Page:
The Principle of Hope | The Nation


The Principle of Hope

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On the morning of Thursday, June 2, the Lebanese journalist Samir Kassir left his apartment for the offices of the daily Al-Nahar in downtown Beirut. Kassir's editorials, which appeared in Al-Nahar each Friday, were models of lucidity and passion, expressing the hopes shared by many Lebanese for freedom from Syrian domination. His writing not only captured the popular mood in Lebanon; it inspired people to take chances they would not have otherwise risked.

Click here to read Shatz's profile of Fouad Ajami from the April 28, 2003 issue of The Nation

About the Author

Adam Shatz
Adam Shatz is a contributing editor at the London Review of Books and a former literary editor of The Nation. He has...

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Kassir never made it to work: When he got into his car, a bomb placed under it exploded. In killing him, Kassir's assassins silenced one of the leading progressives in the Middle East, and one of its bravest voices: an unflagging advocate of democracy, an opponent of Arab dictatorships and of Western double standards, a champion of Palestinian rights who was also a scathing critic of anti-Semitism.

Born in 1960 in Beirut to a Palestinian father of Greek Orthodox confession and a Syrian mother, Kassir taught history at St. Joseph's University in Beirut. A fully bearded, dashing man of considerable charm and wit who bore more than a passing resemblance to the Italian cinéaste Nanni Moretti, he cut a glamorous profile. His charisma was more than matched by his mind. Equally at home in the newsroom and in the archives, in Arabic and in French, he wrote for Le Monde diplomatique and La Revue d'études palestiniennes and published several important works of scholarship in French, including a massive history of his native city and a study of the Lebanese civil war.

Independence seemed to come naturally to Kassir, who never shied away from a cause merely because it was unpopular. In the late 1990s he led a lonely crusade against the French Holocaust denier Roger Garaudy, who had been making inroads into otherwise progressive Arab intellectual circles; four years ago, he helped prevent the pernicious Institute for Historical Review, a Garaudy-affiliated revisionist group based in the United States, from holding a conference in Beirut. At even greater personal risk, Kassir protested what he called Syria's "mafia-type protectorate" over Lebanon, campaigning tirelessly for independence and railing against a security apparatus most of his colleagues were too timorous to name. Kassir's open defiance of Damascus brought him unwanted attention from the pro-Syrian security establishment, which harassed him with menacing phone calls, briefly confiscated his passport on the spurious grounds that he was an "influential agent of the Palestinian Authority" and tailed him in unmarked police cars.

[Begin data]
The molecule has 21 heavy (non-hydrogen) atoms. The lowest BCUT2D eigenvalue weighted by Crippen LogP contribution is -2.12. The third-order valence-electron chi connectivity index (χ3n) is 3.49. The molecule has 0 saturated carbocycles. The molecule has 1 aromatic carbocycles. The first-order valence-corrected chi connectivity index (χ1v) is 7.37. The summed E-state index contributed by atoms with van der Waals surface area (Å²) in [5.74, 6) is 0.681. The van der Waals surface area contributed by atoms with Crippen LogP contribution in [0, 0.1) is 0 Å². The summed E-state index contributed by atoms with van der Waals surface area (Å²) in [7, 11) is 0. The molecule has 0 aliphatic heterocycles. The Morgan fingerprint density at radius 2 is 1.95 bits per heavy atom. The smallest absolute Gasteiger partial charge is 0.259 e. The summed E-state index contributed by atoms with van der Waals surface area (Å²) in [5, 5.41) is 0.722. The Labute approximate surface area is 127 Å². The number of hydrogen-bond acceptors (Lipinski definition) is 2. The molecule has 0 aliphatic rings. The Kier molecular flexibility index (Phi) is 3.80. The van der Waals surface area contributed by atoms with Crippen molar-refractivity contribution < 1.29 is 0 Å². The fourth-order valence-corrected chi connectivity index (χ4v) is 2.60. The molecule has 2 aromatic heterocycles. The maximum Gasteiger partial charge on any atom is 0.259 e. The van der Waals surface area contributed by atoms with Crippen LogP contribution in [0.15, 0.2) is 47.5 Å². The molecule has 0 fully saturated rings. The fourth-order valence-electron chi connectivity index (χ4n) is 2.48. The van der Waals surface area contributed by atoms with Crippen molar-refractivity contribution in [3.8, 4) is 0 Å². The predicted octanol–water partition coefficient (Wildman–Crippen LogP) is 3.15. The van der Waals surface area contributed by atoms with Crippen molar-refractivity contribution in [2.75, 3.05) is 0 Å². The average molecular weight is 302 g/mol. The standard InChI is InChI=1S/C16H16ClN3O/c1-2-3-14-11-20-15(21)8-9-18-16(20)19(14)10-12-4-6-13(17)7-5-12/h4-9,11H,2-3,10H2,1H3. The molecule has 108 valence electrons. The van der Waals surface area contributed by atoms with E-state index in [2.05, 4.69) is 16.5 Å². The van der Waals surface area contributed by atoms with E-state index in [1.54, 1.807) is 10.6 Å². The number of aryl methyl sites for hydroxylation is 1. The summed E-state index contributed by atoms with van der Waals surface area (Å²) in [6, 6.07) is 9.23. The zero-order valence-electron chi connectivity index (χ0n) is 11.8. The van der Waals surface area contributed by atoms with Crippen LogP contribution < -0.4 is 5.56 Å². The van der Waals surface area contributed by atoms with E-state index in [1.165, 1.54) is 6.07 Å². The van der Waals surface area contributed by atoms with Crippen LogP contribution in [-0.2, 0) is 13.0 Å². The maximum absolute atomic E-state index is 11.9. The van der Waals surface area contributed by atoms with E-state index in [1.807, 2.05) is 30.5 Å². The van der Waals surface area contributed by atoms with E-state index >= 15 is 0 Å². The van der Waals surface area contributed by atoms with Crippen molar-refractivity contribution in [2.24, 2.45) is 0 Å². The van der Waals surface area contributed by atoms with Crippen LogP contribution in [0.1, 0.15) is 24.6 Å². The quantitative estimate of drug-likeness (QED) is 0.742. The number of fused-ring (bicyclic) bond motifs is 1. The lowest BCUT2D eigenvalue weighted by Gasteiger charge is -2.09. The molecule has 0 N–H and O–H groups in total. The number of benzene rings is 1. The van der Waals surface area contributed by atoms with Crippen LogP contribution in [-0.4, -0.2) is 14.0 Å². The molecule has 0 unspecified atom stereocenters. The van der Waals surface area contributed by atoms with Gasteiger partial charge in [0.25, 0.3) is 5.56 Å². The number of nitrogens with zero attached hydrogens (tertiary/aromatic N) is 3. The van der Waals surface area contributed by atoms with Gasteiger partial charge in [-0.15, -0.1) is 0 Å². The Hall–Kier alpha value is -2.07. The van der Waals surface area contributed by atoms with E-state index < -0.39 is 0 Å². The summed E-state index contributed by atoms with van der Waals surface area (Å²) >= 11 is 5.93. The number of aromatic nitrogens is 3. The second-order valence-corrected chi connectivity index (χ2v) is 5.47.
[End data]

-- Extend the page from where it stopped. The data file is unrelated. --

Yet Kassir was not "anti-Syrian," as the American press glibly described him. In fact, he was a supporter and publisher of Syria's secular dissidents, who shared his contempt for the Assad regime and who drew hope from the withdrawal of Syrian troops from Lebanon two months after the February 14 assassination of former Lebanese Prime Minister Rafik Hariri. The desire to extinguish this hope may have figured in the plot to kill Kassir, who was scheduled to make a speech in Damascus in mid-June, and who had recently dared to suggest that the end of the Assad dynasty might be closer than anyone could imagine.

Kassir stood apart in other ways from the anti-Syrian movement that he helped spawn. He understood that restoring--or, rather, establishing--Lebanon's sovereignty was not simply a matter of driving out Syrian troops and intelligence services or, contrary to the Americans, of demilitarizing Hezbollah. (Although Kassir despised the party for its assassinations of Lebanese leftists in the 1980s, and for the "cult of death" it had spread among the children of Lebanon and Palestine, he told me that he would oppose any "aggressive policy against Hezbollah" by the US government.) Kassir espoused both these goals, but he viewed Lebanese independence as only a prelude to the struggle for popular sovereignty, secularism and democracy. With its extraordinary diversity, its history of constitutional politics, its rich intellectual and literary tradition, its magnificent port city, its longstanding openness to the West, Lebanon had the potential to become a "laboratory for modernity," he argued, but only if it broke with the ways of the past and challenged the entrenched privileges of the country's political elite.

And so, as elated--and, indeed, startled--as he was by the success of the Independence Intifada ("We can at last speak freely," he said the night before his death), he was disheartened that some of the movement's leaders had fallen back on old habits as soon as the Syrians departed, bickering over the spoils of power, playing the old game of confessional politics that led to the civil war thirty years ago--and that allowed Damascus to present itself as a peace broker. Nor did he hesitate to raise his voice against this trend. Having led the call for the repatriation of Christian General Michel Aoun, who had fled to France after mounting a failed uprising against the Syrians in 1990, Kassir was planning to criticize Aoun in his next column for cozying up to the intelligence services upon his return to Lebanon, thus dividing the opposition. Returning to business as usual would only leave Lebanon vulnerable once again to the designs of bigger powers.

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